Social Security Disability Resource Center
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SSI Benefits | How to Win | Disability Awards
Hearings | Appeals | List of Disabling Conditions
What happens after I file my disability claim with Social Security?
After you file your Social Security disability claim at a local social security field office, you will begin the disability “waiting” game.
What does this mean? Simply that Social Security disability and SSI claims, more often than not, can take considerable time (and, in recent years, the amount of time on an average SSD or SSI case, from beginning to end, has increased; therefore, individuals who are only "considering" filing for disability should probably get a claim initiated as soon as possible).
For instance, your initial disability claim will be sent to the state agency responsible for Social Security disability decisions. There, at DDS or disability determination services, it will remain for approximately 30-120 days, the amount of time considered be the average range for initial claim processing.
Keep in mind, of course, that some claims are processed very quickly, while others, due to complications that are specific to a case (such as the need for multiple testing or examination appointments) or simply due to backlogs, may take well over the average expected time. It is not at all unheard of for a claim to take even up to a year to process at the disability application level.
Once the case is at DDS
Once the case is at DDS, it will be assigned to a disability examiner and that individual will immediately start ordering your medical history records and will evaluate them as they begin to arrive (speaking as a former disability examiner, I can effectively state that is practically the very first task performed by a disability examiner: sending out letters to the claimant's doctors and hospitals to request medical evidence).
The ability of the examiner to move the case along, of course, will be largely dependent on how long it takes to get the medical records in. And this is dependent on the medical treatment sources, some of whom respond quickly to requests for records and some of whom are notoriously slow.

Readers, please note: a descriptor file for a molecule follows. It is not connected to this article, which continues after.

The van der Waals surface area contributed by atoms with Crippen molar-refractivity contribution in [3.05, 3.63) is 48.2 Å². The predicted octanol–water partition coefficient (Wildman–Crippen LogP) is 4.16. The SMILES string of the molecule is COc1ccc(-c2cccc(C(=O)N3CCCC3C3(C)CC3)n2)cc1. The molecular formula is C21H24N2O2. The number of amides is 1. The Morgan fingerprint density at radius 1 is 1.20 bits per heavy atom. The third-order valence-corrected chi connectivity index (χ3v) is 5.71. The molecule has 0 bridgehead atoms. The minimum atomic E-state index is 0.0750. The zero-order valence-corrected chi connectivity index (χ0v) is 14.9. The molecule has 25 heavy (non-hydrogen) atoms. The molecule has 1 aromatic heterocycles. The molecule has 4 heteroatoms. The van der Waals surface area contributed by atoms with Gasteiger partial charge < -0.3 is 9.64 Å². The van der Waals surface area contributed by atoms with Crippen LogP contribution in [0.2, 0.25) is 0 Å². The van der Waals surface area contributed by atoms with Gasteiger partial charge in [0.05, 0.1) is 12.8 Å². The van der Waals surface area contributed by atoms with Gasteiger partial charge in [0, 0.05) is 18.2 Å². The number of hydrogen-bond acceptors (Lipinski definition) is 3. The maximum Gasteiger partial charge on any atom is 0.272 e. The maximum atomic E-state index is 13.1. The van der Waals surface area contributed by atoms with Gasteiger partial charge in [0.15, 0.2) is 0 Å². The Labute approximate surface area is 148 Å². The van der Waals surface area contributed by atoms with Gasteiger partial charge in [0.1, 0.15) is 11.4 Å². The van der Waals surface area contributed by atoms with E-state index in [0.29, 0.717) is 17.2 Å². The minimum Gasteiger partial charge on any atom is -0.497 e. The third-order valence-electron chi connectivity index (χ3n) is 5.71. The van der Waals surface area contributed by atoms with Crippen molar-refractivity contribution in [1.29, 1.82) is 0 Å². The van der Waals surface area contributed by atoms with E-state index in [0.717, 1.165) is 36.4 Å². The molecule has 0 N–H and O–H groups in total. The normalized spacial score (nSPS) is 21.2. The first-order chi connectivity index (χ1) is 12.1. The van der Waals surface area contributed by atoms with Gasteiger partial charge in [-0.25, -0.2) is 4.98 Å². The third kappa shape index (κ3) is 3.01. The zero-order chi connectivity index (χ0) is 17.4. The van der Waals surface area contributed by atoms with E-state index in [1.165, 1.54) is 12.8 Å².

Note: this is why it is not a bad idea at all for a claimant to obtain all their medical records and submit them when they file for disability.
In addition to analyzing medical evidence, the examiner will also evaluate your work history to learn more about the types of jobs that you performed within what SSA (the social security administration) considers to be the "relevant work period", meaning the last fifteen years prior to your becoming disabled.
Being familiar with the work history is practically as important as being familiar with what the medical records have to say. This is because the focus of most disability decisions is determining whether or not a claimant can engage in work activity. And the only way of doing this is A) determining how they are currently limited, either physically or mentally, and B) determing what their job skills are and what their past jobs required of them.
While your claim is being processed, you may be asked to go to a consultative exam, known as a CE and commonly referred to as a social security medical exam. Or you may have to fill out and return additional paperwork such as a daily activities questionaire or a work activity report.
The ADL and work activity questionaires are a common occurrence and the majority of claimants will receive a written communication or a direct phone call from the disability examiner so that this information can be obtained. Regarding a social security disability medical exam, or CE, this will usually be scheduled if the examiner is unable to locate recent medical information in the records that have been gathered.
What is recent according to SSA? Records that are not older than 90 days. For SSA to make a decision on a claim, the examiner or the judge if the case is at a disability hearing, must have access to recent records. The reason for this is fairly obvious: to approve disability benefits, the claimant must be currently disabled and this can only be verified through current records.